Things left to see
Below are loco no. 2, and the coach, with the walls of a prison wing behind. Whilst the chimney appears to have rusted and shrunk, a close look at earlier pictures suggests it was built that way. Note the rear bunker- sagging a little, and that the wooden cab's side-screens have disappeared.
There is also a four-wheeled wagon chassis and wheels at the Museo del Fin del Mundo, as illustrated on the previous page.
The two diamond/archbar wagon bogies shown below have recently been placed on display at the FCAF's main 'Fin del Mundo' station.
The old trackbeds
The FCAF's main station faces north. As the train leaves for the park, it curves left and joins the old prison railway track. This shot looking back eastward shows why the original route could not be used any further. The photographer was standing almost on the new track (with permission). The old sleepers are visible for a few yards but then the river has swept out fifty yards or so of embankment. The route passed just above the bigger branches in the river. Curving slightly left it picks up a surviving length of trackbed beyond a dark green bush down on the river bank. A large bridge has then been washed away and the embankment on the far side disappears into the distance behind a wooden pole.
A bit further west (and looking west) the new track errs on the side of caution, leaving the old sleepers in their place as it runs a few yards further from the river's edge. In the distance the river passes under a new replacement bridge at 'Puente Quemado'.
The heading at the beginning of this sub-section was 'trackbeds' for of course there are many. The railway was not so much a line as a whole network. Within the old forest some lines would have been long-lived and well engineered whilst others were laid for a season to get the wood out. Here one of the more important routes branched off north into the upper parts of the Río Pipo valley. A few sleepers lie abandoned to mark the route. Note the stumps of old trees, almost certainly cut by the prisoners and shifted by train.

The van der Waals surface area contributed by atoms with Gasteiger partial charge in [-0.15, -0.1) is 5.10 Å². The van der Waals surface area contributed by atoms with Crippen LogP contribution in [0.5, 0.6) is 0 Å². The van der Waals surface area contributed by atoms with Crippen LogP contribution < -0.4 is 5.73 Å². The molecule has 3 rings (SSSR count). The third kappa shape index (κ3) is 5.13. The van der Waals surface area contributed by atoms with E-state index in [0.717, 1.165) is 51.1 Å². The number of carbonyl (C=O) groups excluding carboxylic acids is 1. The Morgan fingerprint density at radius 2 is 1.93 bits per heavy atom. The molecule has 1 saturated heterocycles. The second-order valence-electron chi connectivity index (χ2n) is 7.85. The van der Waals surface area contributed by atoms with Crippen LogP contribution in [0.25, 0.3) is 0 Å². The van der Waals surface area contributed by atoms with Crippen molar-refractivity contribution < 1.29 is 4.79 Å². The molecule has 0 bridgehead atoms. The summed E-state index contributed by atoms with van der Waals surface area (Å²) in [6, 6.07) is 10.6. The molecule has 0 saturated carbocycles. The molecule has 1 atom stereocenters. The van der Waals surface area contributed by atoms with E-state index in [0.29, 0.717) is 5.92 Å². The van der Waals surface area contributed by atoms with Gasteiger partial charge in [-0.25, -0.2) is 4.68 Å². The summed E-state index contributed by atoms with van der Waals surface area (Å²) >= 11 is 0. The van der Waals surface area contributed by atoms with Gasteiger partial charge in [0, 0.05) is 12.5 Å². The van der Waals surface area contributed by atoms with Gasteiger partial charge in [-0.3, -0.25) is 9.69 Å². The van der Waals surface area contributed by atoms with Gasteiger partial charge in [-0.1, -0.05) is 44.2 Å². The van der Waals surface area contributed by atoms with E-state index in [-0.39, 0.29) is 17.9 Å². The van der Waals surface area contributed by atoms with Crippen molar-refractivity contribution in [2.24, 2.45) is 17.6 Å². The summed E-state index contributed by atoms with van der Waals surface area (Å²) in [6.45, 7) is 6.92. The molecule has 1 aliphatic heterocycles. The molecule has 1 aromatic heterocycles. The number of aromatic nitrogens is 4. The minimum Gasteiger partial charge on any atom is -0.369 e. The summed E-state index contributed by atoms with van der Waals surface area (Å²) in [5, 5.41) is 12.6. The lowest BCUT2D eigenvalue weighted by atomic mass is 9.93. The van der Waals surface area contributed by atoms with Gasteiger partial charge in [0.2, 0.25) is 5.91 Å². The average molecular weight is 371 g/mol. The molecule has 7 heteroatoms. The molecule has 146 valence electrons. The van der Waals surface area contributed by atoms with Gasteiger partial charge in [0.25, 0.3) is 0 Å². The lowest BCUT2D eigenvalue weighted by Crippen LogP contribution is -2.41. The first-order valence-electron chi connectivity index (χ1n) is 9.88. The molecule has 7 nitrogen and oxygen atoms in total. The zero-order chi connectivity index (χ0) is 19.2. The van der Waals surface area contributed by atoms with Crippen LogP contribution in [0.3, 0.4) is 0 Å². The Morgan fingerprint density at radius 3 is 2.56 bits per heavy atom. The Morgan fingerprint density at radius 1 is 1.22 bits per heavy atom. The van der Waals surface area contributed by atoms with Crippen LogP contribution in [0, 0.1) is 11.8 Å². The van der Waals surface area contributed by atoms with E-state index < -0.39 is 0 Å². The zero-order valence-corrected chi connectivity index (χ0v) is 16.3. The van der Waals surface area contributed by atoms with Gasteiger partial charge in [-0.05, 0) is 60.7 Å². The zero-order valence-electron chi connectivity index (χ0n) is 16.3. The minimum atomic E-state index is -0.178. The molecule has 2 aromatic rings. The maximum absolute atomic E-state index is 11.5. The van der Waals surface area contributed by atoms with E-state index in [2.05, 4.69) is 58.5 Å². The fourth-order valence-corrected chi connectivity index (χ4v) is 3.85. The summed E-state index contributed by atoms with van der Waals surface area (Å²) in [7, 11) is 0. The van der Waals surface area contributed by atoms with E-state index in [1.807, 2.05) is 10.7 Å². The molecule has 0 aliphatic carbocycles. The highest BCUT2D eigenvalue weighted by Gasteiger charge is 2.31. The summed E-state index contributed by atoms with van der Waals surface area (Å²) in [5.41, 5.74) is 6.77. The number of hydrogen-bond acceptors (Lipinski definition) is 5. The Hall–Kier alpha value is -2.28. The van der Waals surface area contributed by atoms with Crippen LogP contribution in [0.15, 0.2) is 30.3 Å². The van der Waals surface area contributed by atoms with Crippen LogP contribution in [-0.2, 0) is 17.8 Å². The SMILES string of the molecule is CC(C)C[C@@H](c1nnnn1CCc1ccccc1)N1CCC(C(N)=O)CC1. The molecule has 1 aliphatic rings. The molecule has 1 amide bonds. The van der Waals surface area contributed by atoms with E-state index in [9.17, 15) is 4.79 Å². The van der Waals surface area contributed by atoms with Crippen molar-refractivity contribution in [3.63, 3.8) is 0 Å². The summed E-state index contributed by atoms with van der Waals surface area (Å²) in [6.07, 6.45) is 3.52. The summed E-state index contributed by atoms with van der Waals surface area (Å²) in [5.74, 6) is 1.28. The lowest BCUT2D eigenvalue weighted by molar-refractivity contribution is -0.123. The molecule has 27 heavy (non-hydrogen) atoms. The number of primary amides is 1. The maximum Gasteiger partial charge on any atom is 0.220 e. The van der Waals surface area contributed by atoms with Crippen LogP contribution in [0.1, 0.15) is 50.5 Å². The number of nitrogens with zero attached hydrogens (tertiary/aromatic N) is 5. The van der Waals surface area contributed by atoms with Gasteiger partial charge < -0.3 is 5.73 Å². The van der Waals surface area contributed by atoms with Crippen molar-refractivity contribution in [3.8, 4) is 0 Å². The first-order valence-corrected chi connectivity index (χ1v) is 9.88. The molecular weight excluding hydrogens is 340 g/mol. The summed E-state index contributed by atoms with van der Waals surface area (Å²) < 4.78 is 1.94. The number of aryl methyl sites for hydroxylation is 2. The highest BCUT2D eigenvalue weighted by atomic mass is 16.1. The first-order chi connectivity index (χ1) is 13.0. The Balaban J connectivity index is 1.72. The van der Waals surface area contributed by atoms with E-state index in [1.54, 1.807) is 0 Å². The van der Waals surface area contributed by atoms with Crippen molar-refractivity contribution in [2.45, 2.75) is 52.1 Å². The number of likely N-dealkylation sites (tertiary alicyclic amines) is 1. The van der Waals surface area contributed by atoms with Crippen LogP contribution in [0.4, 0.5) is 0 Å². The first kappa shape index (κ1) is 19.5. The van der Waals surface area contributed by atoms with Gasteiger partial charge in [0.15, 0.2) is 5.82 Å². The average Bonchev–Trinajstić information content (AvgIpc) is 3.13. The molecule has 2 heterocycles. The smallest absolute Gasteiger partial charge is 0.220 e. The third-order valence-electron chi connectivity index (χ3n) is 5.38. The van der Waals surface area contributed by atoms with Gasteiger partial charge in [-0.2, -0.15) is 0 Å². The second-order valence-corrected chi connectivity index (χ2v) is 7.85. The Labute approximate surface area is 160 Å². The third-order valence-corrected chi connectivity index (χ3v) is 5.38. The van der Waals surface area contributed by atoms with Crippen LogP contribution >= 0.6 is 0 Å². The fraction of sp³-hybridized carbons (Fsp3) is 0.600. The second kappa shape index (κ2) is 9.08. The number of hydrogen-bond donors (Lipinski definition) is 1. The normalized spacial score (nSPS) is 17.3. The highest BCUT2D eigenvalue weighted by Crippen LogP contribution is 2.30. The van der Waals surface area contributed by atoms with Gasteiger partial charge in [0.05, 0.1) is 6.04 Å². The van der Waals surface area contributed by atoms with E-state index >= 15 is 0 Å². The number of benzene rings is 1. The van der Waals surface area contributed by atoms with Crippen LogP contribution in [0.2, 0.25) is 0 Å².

Not a future extension, merely a headshunt, but beyond can be seen the old trackbed again. There are many of these tracks, and some would no doubt repay exploring. For the non-railway-enthusiast they make excellent paths through the national park.
Documentary and photographic evidence
There is a small but well-laid-out exhibition in the FCAF's carriage shed at their main station.
The Maritime Museum/Prison Museum in the old prison at the east end of town has obviously a much larger display of photographs of prison life, and many of these show the railway and the part it played in the community. They have their own website.
Finally, the Regional Museum (End of the World Museum) on Calle Maipu, is the holder of many original photos, all carefully catalogued and cared for.
Zagier and Urruty, "World's End' books, publish a number of publications about this part of the world. These include El Presidio de Ushuaia, a history of the prison in both Spanish and English with a large number of photos. They too have a website.
The Ushuaia prison railway & the FCAF